According to Omar Mabrouk, research investigator of the Kennedy Group at UM, the euphoric perceptions commonly felt as revelations and second chances are most likely due to the excessive release of neurotransmitters during frantic brain-to-heart communication. "When you have these exaggerated amounts of neurotransmitters, like serotonin, there is a high likelihood that hallucinations would be an outcome,” Mabrouk said. “In addition to having positive moods and altered states of consciousness, there is a whole list of neurochemicals that are associated with mood and cognition.”

This is a most dubious speculation, and this claim of a “high likelihood” is unwarranted. There exists no proof that a short-term surge in neurotransmitters causes hallucinations, nor does there exist any evidence that any type of trauma can cause a visual hallucination within a few seconds, as would be required for hallucinations to produce near-death experiences after a cardiac arrest. It is widely believed that the electrical shock treatment called ECT produces a surge in neurotransmitters, but such treatment does not produce hallucinations.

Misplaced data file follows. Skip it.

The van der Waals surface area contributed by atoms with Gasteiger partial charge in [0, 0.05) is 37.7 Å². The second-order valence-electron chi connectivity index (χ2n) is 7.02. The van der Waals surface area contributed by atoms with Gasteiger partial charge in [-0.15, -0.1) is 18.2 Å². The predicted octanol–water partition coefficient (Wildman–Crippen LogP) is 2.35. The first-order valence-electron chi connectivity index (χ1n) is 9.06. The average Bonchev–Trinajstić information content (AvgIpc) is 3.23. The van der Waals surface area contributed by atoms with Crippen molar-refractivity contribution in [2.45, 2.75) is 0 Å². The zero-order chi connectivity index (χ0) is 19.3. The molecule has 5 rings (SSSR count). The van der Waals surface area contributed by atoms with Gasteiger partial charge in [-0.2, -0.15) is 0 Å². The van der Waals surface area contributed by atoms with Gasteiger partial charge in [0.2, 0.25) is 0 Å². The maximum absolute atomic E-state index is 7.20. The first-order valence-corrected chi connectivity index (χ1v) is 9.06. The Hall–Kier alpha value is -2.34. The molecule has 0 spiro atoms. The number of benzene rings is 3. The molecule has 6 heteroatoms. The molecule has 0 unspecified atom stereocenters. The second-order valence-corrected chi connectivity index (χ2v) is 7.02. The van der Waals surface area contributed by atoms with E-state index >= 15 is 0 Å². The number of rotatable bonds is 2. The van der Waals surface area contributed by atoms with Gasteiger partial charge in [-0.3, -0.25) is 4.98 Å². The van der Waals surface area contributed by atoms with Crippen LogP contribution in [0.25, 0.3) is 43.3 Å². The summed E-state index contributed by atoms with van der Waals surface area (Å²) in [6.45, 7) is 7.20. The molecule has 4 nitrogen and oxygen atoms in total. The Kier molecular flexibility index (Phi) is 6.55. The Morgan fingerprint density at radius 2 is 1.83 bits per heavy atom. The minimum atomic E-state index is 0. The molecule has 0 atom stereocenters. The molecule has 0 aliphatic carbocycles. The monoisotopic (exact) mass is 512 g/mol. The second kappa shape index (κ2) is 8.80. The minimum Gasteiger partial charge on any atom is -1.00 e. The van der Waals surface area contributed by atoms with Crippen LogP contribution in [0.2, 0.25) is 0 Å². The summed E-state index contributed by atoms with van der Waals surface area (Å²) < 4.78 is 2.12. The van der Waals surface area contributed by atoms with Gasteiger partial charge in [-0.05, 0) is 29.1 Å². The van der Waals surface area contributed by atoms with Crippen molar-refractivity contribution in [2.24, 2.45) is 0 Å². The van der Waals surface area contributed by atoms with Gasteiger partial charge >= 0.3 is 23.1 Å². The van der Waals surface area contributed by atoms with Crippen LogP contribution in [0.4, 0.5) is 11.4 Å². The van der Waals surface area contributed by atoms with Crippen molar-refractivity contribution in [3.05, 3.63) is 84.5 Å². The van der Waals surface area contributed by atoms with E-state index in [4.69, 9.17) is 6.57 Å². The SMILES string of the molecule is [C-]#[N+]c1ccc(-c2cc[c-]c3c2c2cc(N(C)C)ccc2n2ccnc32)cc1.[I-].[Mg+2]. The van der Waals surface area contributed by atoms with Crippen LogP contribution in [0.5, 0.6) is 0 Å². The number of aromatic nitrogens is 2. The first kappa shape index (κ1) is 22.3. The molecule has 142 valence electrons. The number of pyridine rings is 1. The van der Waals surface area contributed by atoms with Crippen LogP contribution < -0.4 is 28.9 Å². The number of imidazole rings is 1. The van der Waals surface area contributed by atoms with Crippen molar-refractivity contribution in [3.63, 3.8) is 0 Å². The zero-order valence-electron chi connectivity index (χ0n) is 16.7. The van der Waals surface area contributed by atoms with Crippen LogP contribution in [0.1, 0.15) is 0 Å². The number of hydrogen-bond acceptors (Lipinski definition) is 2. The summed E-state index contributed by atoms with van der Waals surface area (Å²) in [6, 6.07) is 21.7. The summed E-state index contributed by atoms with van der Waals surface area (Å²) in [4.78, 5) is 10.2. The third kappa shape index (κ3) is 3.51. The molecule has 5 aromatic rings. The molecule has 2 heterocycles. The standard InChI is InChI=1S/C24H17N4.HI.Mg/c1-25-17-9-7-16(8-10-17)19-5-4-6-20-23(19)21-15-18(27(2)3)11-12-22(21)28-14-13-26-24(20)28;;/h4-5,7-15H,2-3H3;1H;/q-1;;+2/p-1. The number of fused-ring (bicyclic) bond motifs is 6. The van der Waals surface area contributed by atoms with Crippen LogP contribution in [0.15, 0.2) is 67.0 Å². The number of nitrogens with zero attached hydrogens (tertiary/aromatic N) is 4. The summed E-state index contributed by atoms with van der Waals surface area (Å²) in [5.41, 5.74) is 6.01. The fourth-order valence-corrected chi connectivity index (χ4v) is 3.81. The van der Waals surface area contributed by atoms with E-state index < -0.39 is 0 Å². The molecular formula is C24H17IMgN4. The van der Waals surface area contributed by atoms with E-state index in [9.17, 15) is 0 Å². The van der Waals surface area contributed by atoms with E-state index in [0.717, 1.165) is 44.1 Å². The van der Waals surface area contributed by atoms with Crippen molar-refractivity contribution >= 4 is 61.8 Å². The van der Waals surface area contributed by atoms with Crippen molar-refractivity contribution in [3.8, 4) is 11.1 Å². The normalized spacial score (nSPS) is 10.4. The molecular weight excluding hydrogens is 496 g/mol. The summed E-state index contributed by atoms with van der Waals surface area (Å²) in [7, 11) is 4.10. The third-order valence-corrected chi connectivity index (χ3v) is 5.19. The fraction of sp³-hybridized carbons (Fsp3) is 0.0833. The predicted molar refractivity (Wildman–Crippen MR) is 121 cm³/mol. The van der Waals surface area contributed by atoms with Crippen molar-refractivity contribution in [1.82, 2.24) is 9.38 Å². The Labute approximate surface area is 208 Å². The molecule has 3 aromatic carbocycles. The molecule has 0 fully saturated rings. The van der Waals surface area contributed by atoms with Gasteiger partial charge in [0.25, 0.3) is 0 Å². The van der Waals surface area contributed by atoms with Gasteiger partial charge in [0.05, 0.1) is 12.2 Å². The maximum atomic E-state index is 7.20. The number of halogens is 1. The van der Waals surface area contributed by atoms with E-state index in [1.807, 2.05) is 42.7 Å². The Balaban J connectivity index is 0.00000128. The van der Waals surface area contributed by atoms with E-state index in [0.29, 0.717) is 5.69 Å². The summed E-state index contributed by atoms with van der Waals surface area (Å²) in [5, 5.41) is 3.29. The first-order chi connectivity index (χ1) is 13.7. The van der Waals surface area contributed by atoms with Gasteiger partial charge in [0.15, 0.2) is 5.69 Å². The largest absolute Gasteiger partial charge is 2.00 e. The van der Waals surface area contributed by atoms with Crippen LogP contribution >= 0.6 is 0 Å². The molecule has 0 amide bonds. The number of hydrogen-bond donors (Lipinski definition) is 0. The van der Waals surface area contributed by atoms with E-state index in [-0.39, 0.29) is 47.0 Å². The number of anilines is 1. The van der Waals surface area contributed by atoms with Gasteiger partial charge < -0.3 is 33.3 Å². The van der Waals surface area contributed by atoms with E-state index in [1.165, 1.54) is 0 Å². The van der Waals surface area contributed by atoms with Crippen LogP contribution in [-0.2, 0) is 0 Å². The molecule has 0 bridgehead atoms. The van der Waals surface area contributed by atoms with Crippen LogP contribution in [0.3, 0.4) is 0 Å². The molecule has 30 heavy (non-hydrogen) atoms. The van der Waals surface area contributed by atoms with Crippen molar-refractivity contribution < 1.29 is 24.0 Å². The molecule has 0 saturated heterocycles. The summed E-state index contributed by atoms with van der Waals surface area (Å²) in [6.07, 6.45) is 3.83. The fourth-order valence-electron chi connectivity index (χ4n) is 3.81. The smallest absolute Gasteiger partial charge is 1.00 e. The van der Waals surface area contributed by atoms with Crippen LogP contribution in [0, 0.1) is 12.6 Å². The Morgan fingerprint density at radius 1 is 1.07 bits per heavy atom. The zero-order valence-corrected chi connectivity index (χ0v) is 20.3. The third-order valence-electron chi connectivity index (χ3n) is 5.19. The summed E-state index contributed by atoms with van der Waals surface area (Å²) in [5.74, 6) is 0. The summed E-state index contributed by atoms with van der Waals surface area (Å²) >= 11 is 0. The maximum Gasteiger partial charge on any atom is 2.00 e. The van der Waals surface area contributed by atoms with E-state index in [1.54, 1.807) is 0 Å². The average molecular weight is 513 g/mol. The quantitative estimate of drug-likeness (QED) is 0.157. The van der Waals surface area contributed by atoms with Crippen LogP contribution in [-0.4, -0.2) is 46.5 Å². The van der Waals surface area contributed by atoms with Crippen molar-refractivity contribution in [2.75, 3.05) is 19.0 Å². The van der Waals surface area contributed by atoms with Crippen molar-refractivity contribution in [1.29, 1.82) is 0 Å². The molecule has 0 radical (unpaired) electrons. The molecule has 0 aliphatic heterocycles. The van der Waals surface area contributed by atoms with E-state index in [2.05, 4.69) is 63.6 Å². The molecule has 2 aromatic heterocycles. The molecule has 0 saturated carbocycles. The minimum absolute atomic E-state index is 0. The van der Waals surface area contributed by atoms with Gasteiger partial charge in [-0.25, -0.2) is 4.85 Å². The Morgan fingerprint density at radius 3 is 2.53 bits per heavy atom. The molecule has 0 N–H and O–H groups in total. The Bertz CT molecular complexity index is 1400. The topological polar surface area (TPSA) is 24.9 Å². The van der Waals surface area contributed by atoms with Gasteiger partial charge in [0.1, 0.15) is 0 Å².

What is the cause of hallucinations? Scientists don't understand this.  As a medical doctor states here, "The cause of hallucinations is unknown."

The fact that neurotransmitters may spike at death does nothing to suggest that such neurotransmitters are causing hallucinations in conscious organisms. The brain can continue to release neurotransmitters even after consciousness is lost. A previous study found that neurotransmitters increase in sheep which were killed by throat cutting. Evidently a spike in neurotransmitters can occur in completely unconscious organisms. Would we have any sound basis for concluding that these sheep hallucinated when their throats were cut? No, we wouldn't.  And to claim that such sheep had a "high likelihood" of near death experiences would be not merely unwarranted, but ridiculous.